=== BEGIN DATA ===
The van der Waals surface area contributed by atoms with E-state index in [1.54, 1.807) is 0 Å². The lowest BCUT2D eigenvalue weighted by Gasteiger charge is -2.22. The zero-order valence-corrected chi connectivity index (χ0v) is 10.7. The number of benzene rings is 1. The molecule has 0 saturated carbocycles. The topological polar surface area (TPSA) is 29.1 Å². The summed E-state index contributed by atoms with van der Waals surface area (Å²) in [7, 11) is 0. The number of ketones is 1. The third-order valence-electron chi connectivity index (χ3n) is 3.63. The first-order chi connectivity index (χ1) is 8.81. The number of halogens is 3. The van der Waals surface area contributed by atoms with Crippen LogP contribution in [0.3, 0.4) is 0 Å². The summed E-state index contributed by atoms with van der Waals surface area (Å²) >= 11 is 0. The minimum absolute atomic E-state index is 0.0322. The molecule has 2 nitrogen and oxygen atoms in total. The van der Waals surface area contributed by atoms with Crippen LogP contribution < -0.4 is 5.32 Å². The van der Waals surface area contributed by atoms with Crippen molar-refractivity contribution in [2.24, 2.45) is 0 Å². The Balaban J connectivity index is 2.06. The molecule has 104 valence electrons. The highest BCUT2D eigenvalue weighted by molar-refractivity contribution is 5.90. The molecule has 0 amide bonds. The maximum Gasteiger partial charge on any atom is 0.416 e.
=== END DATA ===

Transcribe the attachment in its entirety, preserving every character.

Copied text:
The van der Waals surface area contributed by atoms with E-state index in [1.54, 1.807) is 0 Å². The lowest BCUT2D eigenvalue weighted by Gasteiger charge is -2.22. The zero-order valence-corrected chi connectivity index (χ0v) is 10.7. The number of benzene rings is 1. The molecule has 0 saturated carbocycles. The topological polar surface area (TPSA) is 29.1 Å². The summed E-state index contributed by atoms with van der Waals surface area (Å²) in [7, 11) is 0. The number of ketones is 1. The third-order valence-electron chi connectivity index (χ3n) is 3.63. The first-order chi connectivity index (χ1) is 8.81. The number of halogens is 3. The van der Waals surface area contributed by atoms with Crippen LogP contribution in [0.3, 0.4) is 0 Å². The summed E-state index contributed by atoms with van der Waals surface area (Å²) >= 11 is 0. The minimum absolute atomic E-state index is 0.0322. The molecule has 2 nitrogen and oxygen atoms in total. The van der Waals surface area contributed by atoms with Crippen LogP contribution < -0.4 is 5.32 Å². The van der Waals surface area contributed by atoms with Crippen molar-refractivity contribution in [2.24, 2.45) is 0 Å². The Balaban J connectivity index is 2.06. The molecule has 104 valence electrons. The highest BCUT2D eigenvalue weighted by molar-refractivity contribution is 5.90. The molecule has 0 amide bonds. The maximum Gasteiger partial charge on any atom is 0.416 e.